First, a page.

How Kitamba and other small businesses get creative

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Photo Credit: Kalawin /iStock Photo

Top tech companies are on the hunt for talent. And the competition is heating up. For interns, this means the future has never looked brighter. A role with one of the biggest games in town. A new network that includes connections sure to help with success throughout one’s career.

But that’s not all. Some tech company interns are also receiving a paycheck that is… wait for it… nearly double what most of us make.

Facebook interns earn more than peers at any other company – and nearly double the median salary on Glassdoor.

Corporate giants like Facebook or Amazon are of course naturally positioned to offer young talent such draws. They have a leg – or several billion – up.

But what about America’s 30 million small businesses, where most career opportunities lie?

Traditionally, small businesses tend to offer the complete opposite: internships that are unpaid altogether. Typically, that’s because paid programs are often seen as costing more than they are worth, especially when budgets already feel strained.

It is certainly true that full scale internship programs can be expensive. For example, a full-time, $14/hour intern for 10 weeks creates a $5,600 dent in payroll, reports Henry Goldbeck for Business.com. Add to that the need for desk space, a computer, and an employee to hire and manage them.

However, society – and our economy at large – are being hurt by small businesses turning away from paid internships, some experts say.

According to Pavithra Mohan with Fast Company, this structure essentially solidifies widespread income inequality before most careers can even begin.

“Unpaid internships have long been criticized for favoring (already) privileged students while others facing trillions in student loan debt are expected to work for free,” she says.

That’s because whether they pay $8,000 a month or $1,000 a month, paid internships continue to payoff long-term beyond sheer dollars. According to College Recruiter and the National Association of Colleges and Employers, paid interns are 34 percent more likely to receive at least one job offer upon graduation.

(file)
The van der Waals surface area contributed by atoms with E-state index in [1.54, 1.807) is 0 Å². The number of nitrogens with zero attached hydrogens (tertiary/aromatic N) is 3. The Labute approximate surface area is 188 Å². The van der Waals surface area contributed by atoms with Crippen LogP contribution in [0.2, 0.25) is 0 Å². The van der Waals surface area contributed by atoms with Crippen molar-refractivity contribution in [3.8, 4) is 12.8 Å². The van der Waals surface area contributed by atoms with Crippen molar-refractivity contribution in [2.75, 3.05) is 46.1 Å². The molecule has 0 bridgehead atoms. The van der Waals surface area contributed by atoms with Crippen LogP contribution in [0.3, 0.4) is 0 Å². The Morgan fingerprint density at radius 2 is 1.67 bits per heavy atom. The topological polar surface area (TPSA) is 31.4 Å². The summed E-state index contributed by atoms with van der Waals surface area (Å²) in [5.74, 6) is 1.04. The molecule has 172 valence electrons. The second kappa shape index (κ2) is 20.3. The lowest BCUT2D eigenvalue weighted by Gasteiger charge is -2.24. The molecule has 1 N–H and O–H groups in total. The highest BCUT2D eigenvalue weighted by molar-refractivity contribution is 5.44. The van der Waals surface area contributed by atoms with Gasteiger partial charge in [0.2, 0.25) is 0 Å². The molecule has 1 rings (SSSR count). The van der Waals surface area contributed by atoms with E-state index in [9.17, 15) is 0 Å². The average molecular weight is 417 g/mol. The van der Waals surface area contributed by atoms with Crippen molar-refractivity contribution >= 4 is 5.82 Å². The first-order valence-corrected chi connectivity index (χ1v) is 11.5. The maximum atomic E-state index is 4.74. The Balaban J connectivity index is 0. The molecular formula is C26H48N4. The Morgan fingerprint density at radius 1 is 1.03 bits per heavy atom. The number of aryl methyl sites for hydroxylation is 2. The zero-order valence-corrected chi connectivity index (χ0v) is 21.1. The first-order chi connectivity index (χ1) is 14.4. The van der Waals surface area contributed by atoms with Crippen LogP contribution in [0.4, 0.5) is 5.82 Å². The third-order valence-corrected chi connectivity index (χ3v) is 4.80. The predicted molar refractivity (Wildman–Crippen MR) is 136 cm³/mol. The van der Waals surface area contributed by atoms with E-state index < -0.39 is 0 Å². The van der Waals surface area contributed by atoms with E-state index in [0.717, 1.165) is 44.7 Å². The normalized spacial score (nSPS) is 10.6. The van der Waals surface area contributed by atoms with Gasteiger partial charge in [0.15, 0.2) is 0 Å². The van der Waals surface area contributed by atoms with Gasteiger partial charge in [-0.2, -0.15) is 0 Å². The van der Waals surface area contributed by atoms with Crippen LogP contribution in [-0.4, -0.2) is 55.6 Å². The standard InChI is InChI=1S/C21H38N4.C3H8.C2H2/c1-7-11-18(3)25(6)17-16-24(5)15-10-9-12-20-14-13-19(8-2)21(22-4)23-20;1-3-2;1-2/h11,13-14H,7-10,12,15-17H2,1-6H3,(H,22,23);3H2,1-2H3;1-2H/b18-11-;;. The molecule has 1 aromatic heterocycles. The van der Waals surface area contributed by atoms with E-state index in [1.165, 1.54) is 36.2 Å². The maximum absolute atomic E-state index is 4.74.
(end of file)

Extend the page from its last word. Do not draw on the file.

Specifically, while two-thirds of 2019 graduates with a paid internship received a job offer, only two-fifths of unpaid intern graduates were offered a job.

Given that nearly half of all internships in the United States are unpaid, this means that a staggering number of careers are being stymied before they start.

Fortunately, some small businesses are beginning to take promising steps to reverse this trend by getting creative with their internship financing, as well as with the definition of “intern” itself.

“Micro-interns,” for example, are one such new definition, says Goldbeck. A project-based role that is usually virtual, micro-interns receive a flat fee per project – usually a few hundred dollars – and require no desk, computer or transportation stipend.

And where virtual interns are not feasible, federal and philanthropic resources may be.

For example, the 20-person social impact firm Kitamba will in the new year begin paying its interns above-average wages for their part-time work. Kitamba hopes to be able to offset some of the cost of its program by tapping into federal work-study resources as well as philanthropic funds that match their goal of bringing diverse voices into the social impact field.

“We know that it is critical that individuals of all backgrounds be represented in the design of research and policy,” says Erin McGoldrick Brewster, co-founder and COO of Kitamba. “We need to be intentional about cultivating talent from all communities, and paid talent pipelines are simply necessary to bring new folks in equitably.”

Young professionals, through Kitamba’s ‘Equity in Action’ internships, work directly on research and data analysis projects intended to dramatically improve learning and life outcomes for all children. While taking daily actions to build equity, participants simultaneously build the skills and knowledge they need to become successful business analysts at Kitamba or elsewhere.

Along with Kitamba’s new undergraduate training program Diversity in Analytics and Leadership, the paid internships form part of Kitamba’s long-term commitment to develop future generations of analysts, public policy leaders and educators, particularly from underrepresented communities.

“When robust perspectives are included in responsible data analysis, public policy – from immigration to education, national security to health care – can be more inclusive and better all lives,” says Rajeev Bajaj, CEO and co-founder of Kitamba.

It’s crucial that more small businesses follow Kitamba’s lead and open up diverse career pathways like this. It isn’t just young professionals or their future employers that stand to benefit.

Indeed it is society at large.

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